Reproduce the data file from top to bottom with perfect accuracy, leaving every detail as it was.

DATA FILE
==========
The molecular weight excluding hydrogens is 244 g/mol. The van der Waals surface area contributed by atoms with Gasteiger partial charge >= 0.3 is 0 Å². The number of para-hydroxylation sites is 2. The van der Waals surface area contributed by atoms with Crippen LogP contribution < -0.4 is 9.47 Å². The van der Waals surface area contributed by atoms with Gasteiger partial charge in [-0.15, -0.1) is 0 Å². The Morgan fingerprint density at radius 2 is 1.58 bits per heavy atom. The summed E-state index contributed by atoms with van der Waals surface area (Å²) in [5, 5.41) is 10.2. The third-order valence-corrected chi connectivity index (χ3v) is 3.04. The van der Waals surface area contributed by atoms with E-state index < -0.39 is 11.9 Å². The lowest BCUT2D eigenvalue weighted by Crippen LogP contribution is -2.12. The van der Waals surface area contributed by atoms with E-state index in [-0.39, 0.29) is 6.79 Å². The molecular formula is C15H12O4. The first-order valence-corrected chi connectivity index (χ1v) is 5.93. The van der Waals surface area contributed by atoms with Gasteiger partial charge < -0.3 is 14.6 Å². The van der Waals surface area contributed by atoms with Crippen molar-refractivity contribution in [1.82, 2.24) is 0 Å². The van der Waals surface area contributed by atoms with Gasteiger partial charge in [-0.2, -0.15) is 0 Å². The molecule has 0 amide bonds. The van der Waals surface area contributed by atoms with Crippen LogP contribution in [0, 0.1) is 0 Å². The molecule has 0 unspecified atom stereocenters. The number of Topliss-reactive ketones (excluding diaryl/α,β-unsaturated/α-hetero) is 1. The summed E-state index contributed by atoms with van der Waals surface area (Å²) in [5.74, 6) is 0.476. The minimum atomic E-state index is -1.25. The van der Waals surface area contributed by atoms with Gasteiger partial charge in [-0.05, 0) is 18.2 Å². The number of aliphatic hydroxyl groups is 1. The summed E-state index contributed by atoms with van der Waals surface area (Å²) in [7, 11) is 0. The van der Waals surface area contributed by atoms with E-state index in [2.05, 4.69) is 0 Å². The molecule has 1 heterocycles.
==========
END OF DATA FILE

The molecular weight excluding hydrogens is 244 g/mol. The van der Waals surface area contributed by atoms with Gasteiger partial charge >= 0.3 is 0 Å². The number of para-hydroxylation sites is 2. The van der Waals surface area contributed by atoms with Crippen LogP contribution < -0.4 is 9.47 Å². The van der Waals surface area contributed by atoms with Gasteiger partial charge in [-0.15, -0.1) is 0 Å². The Morgan fingerprint density at radius 2 is 1.58 bits per heavy atom. The summed E-state index contributed by atoms with van der Waals surface area (Å²) in [5, 5.41) is 10.2. The third-order valence-corrected chi connectivity index (χ3v) is 3.04. The van der Waals surface area contributed by atoms with E-state index < -0.39 is 11.9 Å². The lowest BCUT2D eigenvalue weighted by Crippen LogP contribution is -2.12. The van der Waals surface area contributed by atoms with E-state index in [-0.39, 0.29) is 6.79 Å². The molecular formula is C15H12O4. The first-order valence-corrected chi connectivity index (χ1v) is 5.93. The van der Waals surface area contributed by atoms with Gasteiger partial charge < -0.3 is 14.6 Å². The van der Waals surface area contributed by atoms with Crippen molar-refractivity contribution in [1.82, 2.24) is 0 Å². The van der Waals surface area contributed by atoms with Gasteiger partial charge in [-0.2, -0.15) is 0 Å². The molecule has 0 amide bonds. The van der Waals surface area contributed by atoms with Crippen LogP contribution in [0, 0.1) is 0 Å². The molecule has 0 unspecified atom stereocenters. The number of Topliss-reactive ketones (excluding diaryl/α,β-unsaturated/α-hetero) is 1. The summed E-state index contributed by atoms with van der Waals surface area (Å²) in [5.74, 6) is 0.476. The minimum atomic E-state index is -1.25. The van der Waals surface area contributed by atoms with Gasteiger partial charge in [-0.05, 0) is 18.2 Å². The number of aliphatic hydroxyl groups is 1. The summed E-state index contributed by atoms with van der Waals surface area (Å²) in [7, 11) is 0. The van der Waals surface area contributed by atoms with E-state index in [2.05, 4.69) is 0 Å². The molecule has 1 heterocycles.